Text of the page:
Background/Context: Education scholars have recommended steps for college and university leaders to take toward creating a more racially diverse professoriate. However, the majority of the scholarship is neither empirical nor focused on faculty actively negotiating barriers during search committee meetings to create equitable practices. Purpose/Objective/Research Question/Focus of Study: The study examined faculty within search committees who received formal training to interrogate exclusionary hiring procedures and create race-conscious and equitable hiring practices. My goals were to understand the strategies and efforts to advance racial equity of faculty trained on equity-mindedness to negotiate and use practices to change exclusionary hiring procedures. Thus, I answer the following research questions: (1) How do professors enact their agency to create equitable hiring practices during faculty search committee meetings? (2) What challenges do professors encounter when using equity-minded practices during faculty search committees? How do professors overcome such challenges? Setting: The study site was a religiously affiliated private liberal arts university with a predominantly White student and faculty population. Senior administrators invested resources in a ten-month intervention to train 17 faculty to advance racial equity in faculty hiring. Population/Participants/Subjects: Study participants consisted of 10 faculty members whose university leadership designated them as advocates of racial equity on search committees. Research Design: Data for this critical narrative analysis were collected through eight interviews with faculty equity advocates, observations of two faculty search committees, and documents of hiring materials such as hiring criteria, interview questions, and evaluation rubrics. Findings/Results: Ultimately, faculty enacted their agency to deactivate exclusionary practices and inscribe new rules for search committees to follow. The findings illustrate that faculty agency for racial equity is an effort to establish positional power, to use equity-minded practices, and to informally strategize to overcome resistance as members of faculty search committees. Conclusions/Recommendations: I conclude that faculty advance racial equity by manipulating and subverting practices (e.g., recruitment strategies, evaluation criteria), rules (e.g., conversations about race), and roles (e.g., legitimate roles as committee members, who have the knowledge to integrate equity-mindedness) that historically excluded racially minoritized professors from the hiring process. Study findings suggest for senior administrators to train faculty search committee members on taking active steps to create an equity-minded evaluation system, including the appointment of people who are explicitly trained to advocate for equity in the evaluation process.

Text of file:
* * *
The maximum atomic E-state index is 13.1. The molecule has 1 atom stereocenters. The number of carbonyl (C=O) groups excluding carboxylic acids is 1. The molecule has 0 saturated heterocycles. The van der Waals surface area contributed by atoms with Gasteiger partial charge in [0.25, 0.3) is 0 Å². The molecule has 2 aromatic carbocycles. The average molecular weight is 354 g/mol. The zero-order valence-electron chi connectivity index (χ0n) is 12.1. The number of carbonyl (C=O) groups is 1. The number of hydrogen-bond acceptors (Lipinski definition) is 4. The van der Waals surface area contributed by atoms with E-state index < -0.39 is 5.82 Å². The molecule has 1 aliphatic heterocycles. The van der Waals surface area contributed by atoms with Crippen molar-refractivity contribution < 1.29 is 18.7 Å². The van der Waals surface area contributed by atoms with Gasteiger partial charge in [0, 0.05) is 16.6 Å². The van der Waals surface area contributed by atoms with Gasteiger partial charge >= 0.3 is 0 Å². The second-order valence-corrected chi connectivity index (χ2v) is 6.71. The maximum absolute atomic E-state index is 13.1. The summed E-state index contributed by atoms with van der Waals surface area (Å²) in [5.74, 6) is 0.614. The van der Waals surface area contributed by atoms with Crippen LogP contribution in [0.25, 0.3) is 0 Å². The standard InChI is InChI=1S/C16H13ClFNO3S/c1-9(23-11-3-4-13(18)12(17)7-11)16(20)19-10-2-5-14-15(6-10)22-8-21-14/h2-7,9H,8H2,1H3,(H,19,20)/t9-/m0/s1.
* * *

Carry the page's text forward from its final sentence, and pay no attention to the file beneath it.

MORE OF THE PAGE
|Journal||Teachers College Record|
|State||Published - 2020|